Not much action on these pages in the last few days, largely because I've been writing a piece on Monti and the Italian crisis. And you lucky readers get to see the draft first. Here goes:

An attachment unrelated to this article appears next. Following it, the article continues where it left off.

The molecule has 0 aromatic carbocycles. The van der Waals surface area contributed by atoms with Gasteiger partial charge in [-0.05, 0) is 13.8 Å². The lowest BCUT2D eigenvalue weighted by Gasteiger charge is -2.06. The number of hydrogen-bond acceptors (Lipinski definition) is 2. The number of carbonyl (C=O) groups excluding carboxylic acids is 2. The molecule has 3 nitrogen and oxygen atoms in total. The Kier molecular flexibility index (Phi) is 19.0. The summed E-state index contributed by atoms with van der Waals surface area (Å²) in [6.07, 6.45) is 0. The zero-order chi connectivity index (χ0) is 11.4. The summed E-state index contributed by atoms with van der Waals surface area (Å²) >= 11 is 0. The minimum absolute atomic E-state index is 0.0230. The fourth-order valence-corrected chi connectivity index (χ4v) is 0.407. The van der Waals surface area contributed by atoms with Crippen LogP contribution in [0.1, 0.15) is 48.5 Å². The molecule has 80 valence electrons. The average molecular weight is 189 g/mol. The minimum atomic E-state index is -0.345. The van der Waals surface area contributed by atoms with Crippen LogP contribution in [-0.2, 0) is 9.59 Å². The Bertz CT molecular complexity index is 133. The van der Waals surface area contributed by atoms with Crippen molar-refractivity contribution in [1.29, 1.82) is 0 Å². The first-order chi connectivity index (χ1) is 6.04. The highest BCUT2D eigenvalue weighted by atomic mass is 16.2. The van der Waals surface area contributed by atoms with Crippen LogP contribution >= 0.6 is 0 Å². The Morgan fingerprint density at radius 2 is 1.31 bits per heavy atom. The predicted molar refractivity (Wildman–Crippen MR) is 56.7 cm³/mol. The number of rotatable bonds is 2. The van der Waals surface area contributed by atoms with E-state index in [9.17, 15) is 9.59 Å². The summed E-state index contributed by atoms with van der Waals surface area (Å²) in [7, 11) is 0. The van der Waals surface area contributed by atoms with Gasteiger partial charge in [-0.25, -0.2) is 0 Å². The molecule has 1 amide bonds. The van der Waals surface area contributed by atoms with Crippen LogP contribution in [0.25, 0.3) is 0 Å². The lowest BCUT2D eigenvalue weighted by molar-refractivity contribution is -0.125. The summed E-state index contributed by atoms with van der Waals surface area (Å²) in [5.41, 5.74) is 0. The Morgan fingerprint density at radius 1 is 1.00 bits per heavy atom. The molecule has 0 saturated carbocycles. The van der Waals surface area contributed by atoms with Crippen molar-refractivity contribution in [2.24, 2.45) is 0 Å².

Italy has long been seen as a weak link in the Euro. Back in the 1980s, when plans for monetary union first began to take shape, fears that Italy’s political instability and fiscal indiscipline might derail the project were a serious obstacle to progress. The stringent criteria laid down by the Maastricht Treaty for participation in the Euro were designed with Italy and its large public debt in mind, and the Growth and Stability Pact which unsuccessfully governed the Eurozone’s public finances through the 2000s was principally aimed at curbing deficit spending south of the Alps. The current scenario, in which Italy’s creditworthiness is doubted by the financial markets and its debt problems are beginning to seem unsustainable, is the nightmare European policymakers have long dreaded. With Italy in trouble, the once apocalyptic danger of a Greek default is now seen as no more than a little local difficulty.